I’ve played games for as long as I can remember. That’s not technically true. I do remember bits and pieces of my pre-videogame life. A young boy obsessed with He-Man and Transformers and — why am I admitting this? — Night Rider. I have vague flashes of the house I was born in. The wood paneling in the basement. The yellow siding on the exterior. But those memories are hazy at best and I struggle to separate the true memories from those rebuilt through desaturated Polaroids in dusty photo albums.
Then one Christmas near the end of the too-young-to-remember years, my grandmother gave my brother and I an Atari 2600. My life would never be the same. Of course none of this has anything to do with this particular article other than being an overly wordy way of stating that nearly my entire life is dotted with fond memories of brilliant videogames. XCOM is responsible for enough of those memories that I now can’t help but consider myself a franchise “fanboy.”
I knew that this is how games were meant to be played.
I remember the day I bought XCOM: Terror From the Deep. There was a second-hand media store next to a late-run discount movie theater housed in a crumbling mall that was well past its prime. A comic book and trading-card shop hugged the other side. The city tried to revitalize the area around the time I went to college. Today it’s little more than a razed foundation dotted with thorny overgrowth surrounded by a sea of cracked and sun-bleached asphalt.
That’s where I found it. The cover read XCOM: Terror from the Deep in crimson letters, a scale-clad arm reaching up from the dark depths below.
Something about Terror from the Deep‘s sub-aquatic setting always appealed to me more than its predecessor’s.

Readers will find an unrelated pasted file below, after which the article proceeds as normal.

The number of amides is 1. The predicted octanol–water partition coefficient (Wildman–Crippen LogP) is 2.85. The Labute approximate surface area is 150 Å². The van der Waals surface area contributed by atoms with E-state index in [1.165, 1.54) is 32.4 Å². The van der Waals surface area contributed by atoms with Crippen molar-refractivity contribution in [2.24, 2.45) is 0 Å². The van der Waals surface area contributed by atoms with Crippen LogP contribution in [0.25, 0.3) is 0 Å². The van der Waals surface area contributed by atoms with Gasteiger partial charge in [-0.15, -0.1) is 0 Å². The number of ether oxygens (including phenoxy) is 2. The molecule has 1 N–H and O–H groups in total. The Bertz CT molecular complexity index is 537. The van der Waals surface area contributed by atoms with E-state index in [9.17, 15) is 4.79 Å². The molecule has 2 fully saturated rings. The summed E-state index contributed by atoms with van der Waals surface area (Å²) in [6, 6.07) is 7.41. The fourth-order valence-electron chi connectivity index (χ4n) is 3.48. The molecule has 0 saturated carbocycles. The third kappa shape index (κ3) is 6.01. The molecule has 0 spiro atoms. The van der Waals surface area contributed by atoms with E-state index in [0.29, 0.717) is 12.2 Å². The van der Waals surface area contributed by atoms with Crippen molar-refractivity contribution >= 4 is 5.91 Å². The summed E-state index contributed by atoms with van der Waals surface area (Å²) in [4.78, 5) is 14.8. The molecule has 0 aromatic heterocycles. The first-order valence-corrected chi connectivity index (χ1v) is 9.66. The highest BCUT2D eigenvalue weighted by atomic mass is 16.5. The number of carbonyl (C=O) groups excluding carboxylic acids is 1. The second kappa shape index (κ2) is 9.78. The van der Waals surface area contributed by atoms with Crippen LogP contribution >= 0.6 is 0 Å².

Then Firaxis announced development of a turn-based strategy XCOM title. I could have cried, though I didn’t. I may or may not have kissed the Game Informer cover art that month. I sat in on the PAX East show and forgot my usual, shy self by asking numerous questions of the presenter.
I’ve cursed 2K Games and their brilliantly paced trickle of information – slow but consistent – over the last year. I’ve tried to find fault with the many changes that are being brought to the series, but in the end, I can’t help but feel that they are all for the better. I’ve even publicly voiced my wish that a certain high-profile title that shares XCOM’s release date might get delayed because I’d like to review both games, but know which I have to play first.
It’s a funny thing; after years of resigning myself to the idea that XCOM was now just a cherished part of my gaming past, I’ve suddenly found myself weeks away from a brand-new XCOM title. I don’t remember the last time I was this excited for a game. Perhaps it was Ocarina of Time? The rational part of me wonders if it is even possible for a game to live up to the kind of expectations I have for Firaxis’ Enemy Unknown? But I’ve never liked my rational side, so now I try to ignore it.
I like to think that I’ll be able to remain unbiased towards the title when it comes out, though it may take a herculean effort from Ben to keep me in check. And if the game is bad? Well, at least I have years of practice drowning out my sorrows with alcohol.
Fortunately, the game is looking brilliant.
I guess I’ll see for myself come October 9 . . . just 20 days away.Posted in Op Ed by Steve R Gibson on September 19, 2012